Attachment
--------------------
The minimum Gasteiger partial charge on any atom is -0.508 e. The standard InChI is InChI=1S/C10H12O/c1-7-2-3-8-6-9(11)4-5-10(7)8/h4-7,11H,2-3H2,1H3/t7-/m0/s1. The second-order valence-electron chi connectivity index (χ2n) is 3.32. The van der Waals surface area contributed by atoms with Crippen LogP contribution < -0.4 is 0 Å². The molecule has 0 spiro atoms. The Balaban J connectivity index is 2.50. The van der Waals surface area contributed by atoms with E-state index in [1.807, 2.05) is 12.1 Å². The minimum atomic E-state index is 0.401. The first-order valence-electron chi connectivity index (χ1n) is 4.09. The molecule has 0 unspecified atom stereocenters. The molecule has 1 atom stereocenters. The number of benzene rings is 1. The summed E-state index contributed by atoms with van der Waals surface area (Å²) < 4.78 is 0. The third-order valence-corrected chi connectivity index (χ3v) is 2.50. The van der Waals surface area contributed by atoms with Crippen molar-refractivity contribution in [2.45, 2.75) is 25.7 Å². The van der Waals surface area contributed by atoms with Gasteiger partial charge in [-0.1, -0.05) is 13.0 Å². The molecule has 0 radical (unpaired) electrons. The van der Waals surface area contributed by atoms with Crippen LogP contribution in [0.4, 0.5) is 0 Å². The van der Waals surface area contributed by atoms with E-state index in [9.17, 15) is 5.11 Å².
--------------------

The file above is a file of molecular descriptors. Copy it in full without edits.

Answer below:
The minimum Gasteiger partial charge on any atom is -0.508 e. The standard InChI is InChI=1S/C10H12O/c1-7-2-3-8-6-9(11)4-5-10(7)8/h4-7,11H,2-3H2,1H3/t7-/m0/s1. The second-order valence-electron chi connectivity index (χ2n) is 3.32. The van der Waals surface area contributed by atoms with Crippen LogP contribution < -0.4 is 0 Å². The molecule has 0 spiro atoms. The Balaban J connectivity index is 2.50. The van der Waals surface area contributed by atoms with E-state index in [1.807, 2.05) is 12.1 Å². The minimum atomic E-state index is 0.401. The first-order valence-electron chi connectivity index (χ1n) is 4.09. The molecule has 0 unspecified atom stereocenters. The molecule has 1 atom stereocenters. The number of benzene rings is 1. The summed E-state index contributed by atoms with van der Waals surface area (Å²) < 4.78 is 0. The third-order valence-corrected chi connectivity index (χ3v) is 2.50. The van der Waals surface area contributed by atoms with Crippen molar-refractivity contribution in [2.45, 2.75) is 25.7 Å². The van der Waals surface area contributed by atoms with Gasteiger partial charge in [-0.1, -0.05) is 13.0 Å². The molecule has 0 radical (unpaired) electrons. The van der Waals surface area contributed by atoms with Crippen LogP contribution in [0.4, 0.5) is 0 Å². The van der Waals surface area contributed by atoms with E-state index in [9.17, 15) is 5.11 Å².